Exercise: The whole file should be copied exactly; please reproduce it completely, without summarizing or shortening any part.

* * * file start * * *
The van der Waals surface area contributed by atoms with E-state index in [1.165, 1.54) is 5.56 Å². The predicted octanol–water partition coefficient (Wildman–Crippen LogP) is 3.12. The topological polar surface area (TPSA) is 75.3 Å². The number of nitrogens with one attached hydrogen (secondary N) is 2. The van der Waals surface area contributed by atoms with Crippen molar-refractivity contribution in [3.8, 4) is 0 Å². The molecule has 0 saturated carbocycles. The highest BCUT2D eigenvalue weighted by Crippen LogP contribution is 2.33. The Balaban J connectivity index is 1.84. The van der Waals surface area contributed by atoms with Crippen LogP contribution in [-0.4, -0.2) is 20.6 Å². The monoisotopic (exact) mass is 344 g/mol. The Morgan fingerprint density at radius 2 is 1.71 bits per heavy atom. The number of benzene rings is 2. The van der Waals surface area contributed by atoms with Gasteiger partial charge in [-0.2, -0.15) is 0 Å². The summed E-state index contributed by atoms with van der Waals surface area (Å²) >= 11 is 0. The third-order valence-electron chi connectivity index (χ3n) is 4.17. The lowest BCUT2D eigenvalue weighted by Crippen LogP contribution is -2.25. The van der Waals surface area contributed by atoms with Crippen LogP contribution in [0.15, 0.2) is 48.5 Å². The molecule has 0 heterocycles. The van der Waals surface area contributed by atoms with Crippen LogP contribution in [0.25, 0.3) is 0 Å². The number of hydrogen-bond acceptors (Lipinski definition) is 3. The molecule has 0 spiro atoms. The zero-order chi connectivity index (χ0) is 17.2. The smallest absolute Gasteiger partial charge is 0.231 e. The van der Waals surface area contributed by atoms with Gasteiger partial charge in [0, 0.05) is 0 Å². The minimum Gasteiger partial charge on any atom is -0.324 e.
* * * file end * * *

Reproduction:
The van der Waals surface area contributed by atoms with E-state index in [1.165, 1.54) is 5.56 Å². The predicted octanol–water partition coefficient (Wildman–Crippen LogP) is 3.12. The topological polar surface area (TPSA) is 75.3 Å². The number of nitrogens with one attached hydrogen (secondary N) is 2. The van der Waals surface area contributed by atoms with Crippen molar-refractivity contribution in [3.8, 4) is 0 Å². The molecule has 0 saturated carbocycles. The highest BCUT2D eigenvalue weighted by Crippen LogP contribution is 2.33. The Balaban J connectivity index is 1.84. The van der Waals surface area contributed by atoms with Crippen LogP contribution in [-0.4, -0.2) is 20.6 Å². The monoisotopic (exact) mass is 344 g/mol. The Morgan fingerprint density at radius 2 is 1.71 bits per heavy atom. The number of benzene rings is 2. The van der Waals surface area contributed by atoms with Gasteiger partial charge in [-0.2, -0.15) is 0 Å². The summed E-state index contributed by atoms with van der Waals surface area (Å²) >= 11 is 0. The third-order valence-electron chi connectivity index (χ3n) is 4.17. The lowest BCUT2D eigenvalue weighted by Crippen LogP contribution is -2.25. The van der Waals surface area contributed by atoms with Crippen LogP contribution in [0.15, 0.2) is 48.5 Å². The molecule has 0 heterocycles. The van der Waals surface area contributed by atoms with Crippen LogP contribution in [0.25, 0.3) is 0 Å². The number of hydrogen-bond acceptors (Lipinski definition) is 3. The molecule has 0 spiro atoms. The zero-order chi connectivity index (χ0) is 17.2. The smallest absolute Gasteiger partial charge is 0.231 e. The van der Waals surface area contributed by atoms with Gasteiger partial charge in [0, 0.05) is 0 Å². The minimum Gasteiger partial charge on any atom is -0.324 e.